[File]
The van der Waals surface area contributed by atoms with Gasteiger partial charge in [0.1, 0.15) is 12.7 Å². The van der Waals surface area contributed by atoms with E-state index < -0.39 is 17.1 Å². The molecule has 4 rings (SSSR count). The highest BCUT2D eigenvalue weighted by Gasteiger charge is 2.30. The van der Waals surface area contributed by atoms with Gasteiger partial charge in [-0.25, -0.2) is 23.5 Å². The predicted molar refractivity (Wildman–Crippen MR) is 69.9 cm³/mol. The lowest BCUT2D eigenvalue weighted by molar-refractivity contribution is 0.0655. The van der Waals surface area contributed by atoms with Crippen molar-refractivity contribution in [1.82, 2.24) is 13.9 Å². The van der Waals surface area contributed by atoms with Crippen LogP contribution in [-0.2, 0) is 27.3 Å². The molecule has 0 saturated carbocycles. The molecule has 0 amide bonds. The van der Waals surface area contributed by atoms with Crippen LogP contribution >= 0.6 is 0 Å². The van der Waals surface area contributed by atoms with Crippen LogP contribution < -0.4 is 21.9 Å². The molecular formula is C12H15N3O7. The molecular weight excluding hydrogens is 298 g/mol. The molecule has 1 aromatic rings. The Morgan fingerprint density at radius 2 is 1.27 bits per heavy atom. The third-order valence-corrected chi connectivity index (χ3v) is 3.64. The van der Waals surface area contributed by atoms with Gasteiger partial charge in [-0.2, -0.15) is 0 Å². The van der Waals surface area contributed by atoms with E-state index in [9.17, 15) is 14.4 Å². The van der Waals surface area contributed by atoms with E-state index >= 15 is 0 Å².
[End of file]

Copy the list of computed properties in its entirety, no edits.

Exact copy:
The van der Waals surface area contributed by atoms with Gasteiger partial charge in [0.1, 0.15) is 12.7 Å². The van der Waals surface area contributed by atoms with E-state index < -0.39 is 17.1 Å². The molecule has 4 rings (SSSR count). The highest BCUT2D eigenvalue weighted by Gasteiger charge is 2.30. The van der Waals surface area contributed by atoms with Gasteiger partial charge in [-0.25, -0.2) is 23.5 Å². The predicted molar refractivity (Wildman–Crippen MR) is 69.9 cm³/mol. The lowest BCUT2D eigenvalue weighted by molar-refractivity contribution is 0.0655. The van der Waals surface area contributed by atoms with Crippen molar-refractivity contribution in [1.82, 2.24) is 13.9 Å². The van der Waals surface area contributed by atoms with Crippen LogP contribution in [-0.2, 0) is 27.3 Å². The molecule has 0 saturated carbocycles. The molecule has 0 amide bonds. The van der Waals surface area contributed by atoms with Crippen LogP contribution >= 0.6 is 0 Å². The van der Waals surface area contributed by atoms with Crippen LogP contribution < -0.4 is 21.9 Å². The molecular formula is C12H15N3O7. The molecular weight excluding hydrogens is 298 g/mol. The molecule has 1 aromatic rings. The Morgan fingerprint density at radius 2 is 1.27 bits per heavy atom. The third-order valence-corrected chi connectivity index (χ3v) is 3.64. The van der Waals surface area contributed by atoms with Gasteiger partial charge in [-0.2, -0.15) is 0 Å². The van der Waals surface area contributed by atoms with E-state index in [9.17, 15) is 14.4 Å². The van der Waals surface area contributed by atoms with E-state index >= 15 is 0 Å².